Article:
The Sheltons and some other Mormon families bought some wagons and oxen and started on their journey. It was not very difficult until they reached Illinois because there were traveled roads and they could make good time. When they reached the western side of Illinois, the going became harder. Instead of the well-traveled road, they now had to travel on trails and more often most of the people had to walk a lot of the way. In the wagon that John and Mary were in there were elven people, making it very uncomfortable. On the journey they encountered many hardships. Often they would come on unfriendly bands of savages and they would have to fight them. They would often go hungry because of the lack of provisions. They would sometimes be able to get fresh meat by hunting in the country they were passing through. This was never possible when they were in Indian territory. They had many hardships pertaining to getting their wagons across the country. They would often have to ford rivers, chop down trees so they could pass and move large rocks so that the wagons could continue to the west.

This little Mormon party finally reached Utah in the year 1862 after a long and painful journey. In Utah they settled in Cottonwood where they made a little home. John set up a blacksmith shop and again took in business. All this time he was doing his work as a Mormon Elder. Life went on in Cottonwood successfully and Mary had her fifth child.

The Sheltons liked Utah because they could do as they pleased without any interference from others. After about two years in Cottonwood, they were sent by the church to Mendon, Utah, a small and new town.

In Mendon John again set up his blacksmith shop and built a house and started to cultivate the land. The farm was run by Mary and much of the work was done by the children. The farm worked out well and became quite productive and helped pay the family’s expenses while John was doing his religious duties. The Shelton’s house was often the scene of a gathering for religious purposes. There were five more children born to Mary in Mendon.

In 1883 a great disaster came to the Sheltons. John Shelton died of the injuries which had never healed from his accident in the steel mills in Philadelphia years before. We call it hernia now. This left Mary to face the world alone without the help of her husband. She still had five unmarried children to support. She was a wonderful manger and soon put her resources into play. Mary continued to make the farm pay and furnish food for her family. She sewed to help pay expanses. She owed money on the farm and still, with all her responsibilities, she managed to pay off all her honest debts.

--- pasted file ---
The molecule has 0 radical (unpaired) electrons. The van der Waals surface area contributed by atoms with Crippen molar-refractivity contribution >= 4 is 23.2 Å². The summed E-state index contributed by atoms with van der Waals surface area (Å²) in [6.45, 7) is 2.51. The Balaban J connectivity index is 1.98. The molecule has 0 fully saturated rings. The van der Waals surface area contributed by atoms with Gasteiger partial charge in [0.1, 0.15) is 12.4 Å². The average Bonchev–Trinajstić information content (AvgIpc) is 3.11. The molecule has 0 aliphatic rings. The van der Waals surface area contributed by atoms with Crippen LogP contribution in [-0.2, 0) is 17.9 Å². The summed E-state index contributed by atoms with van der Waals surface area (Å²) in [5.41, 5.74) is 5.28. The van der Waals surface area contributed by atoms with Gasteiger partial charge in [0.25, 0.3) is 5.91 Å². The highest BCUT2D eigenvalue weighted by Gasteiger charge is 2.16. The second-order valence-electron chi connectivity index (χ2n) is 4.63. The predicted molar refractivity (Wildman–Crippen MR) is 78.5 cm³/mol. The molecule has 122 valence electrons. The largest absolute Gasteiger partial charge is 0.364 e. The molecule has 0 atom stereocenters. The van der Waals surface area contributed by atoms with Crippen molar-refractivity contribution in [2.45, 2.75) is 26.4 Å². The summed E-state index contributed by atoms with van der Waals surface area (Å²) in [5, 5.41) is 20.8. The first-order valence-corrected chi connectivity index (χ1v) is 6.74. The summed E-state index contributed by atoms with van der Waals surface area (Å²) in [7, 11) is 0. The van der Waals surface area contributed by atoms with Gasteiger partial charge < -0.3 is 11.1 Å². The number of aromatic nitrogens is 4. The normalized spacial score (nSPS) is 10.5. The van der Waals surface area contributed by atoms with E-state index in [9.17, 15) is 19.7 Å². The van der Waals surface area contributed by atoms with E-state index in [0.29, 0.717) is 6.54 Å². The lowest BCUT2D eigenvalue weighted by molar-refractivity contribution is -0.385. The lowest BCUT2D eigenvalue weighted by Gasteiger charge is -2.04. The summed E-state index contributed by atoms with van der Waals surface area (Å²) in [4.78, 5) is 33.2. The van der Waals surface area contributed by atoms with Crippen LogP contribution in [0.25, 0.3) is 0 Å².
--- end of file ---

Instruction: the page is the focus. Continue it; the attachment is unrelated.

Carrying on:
During all this time of trial she took time to enjoy the recreation of the community. She sang in the ward choir and also entertained her children and made them happy and contented. Mary made many friends in Mendon and was well-liked by all. She was noted for her kindness. She was always ready to help the sick and those in need. The Shelton household was open to the unfortunate. Mary would take in people who were cold and hungry and provide for them while in town. Often the Mormon Elders and missionaries would stay with the Sheltons and they held many meetings in her home.

Mary Wann Shelton continued to take care of her family in Mendon until she died at the age of 72 on March 6, 1905. Many people mourned the loss of this great pioneer woman. She was buried on March 9, 1905. All of her ten children were present at her funeral. At the time of her death she had one hundred descendants.

(Post Script)

I, Maggie Larsen Bergener, can remember my grandmother Shelton. She was a beautiful woman with pretty, wavy, auburn hair. She was always prim and neat with her white apron with hand-made lace on the bottom. She was quite strict in her ways. I used to hold my breath if hurt when I was a child and she told my mother, “I would soon break her of that.”

Mother left me with an older sister while she went to relief society one day. I had whooping cough at the time. I started to dig holes in the front yard with a knife and hurt myself and started to cry. I was holding my breath and I looked up and saw grandmother Shelton coming down the street. When I came to, I was in a tub of cold water. I didn’t hold my breath anymore.

I never did see my grandfather, but mother said he had double teeth all the way around and lots of thick, dark hair. After his passing away, if our grandmother was alone, we children took turns staying with her at night. She always had a nice treat for us. I was twelve years old when she passed away.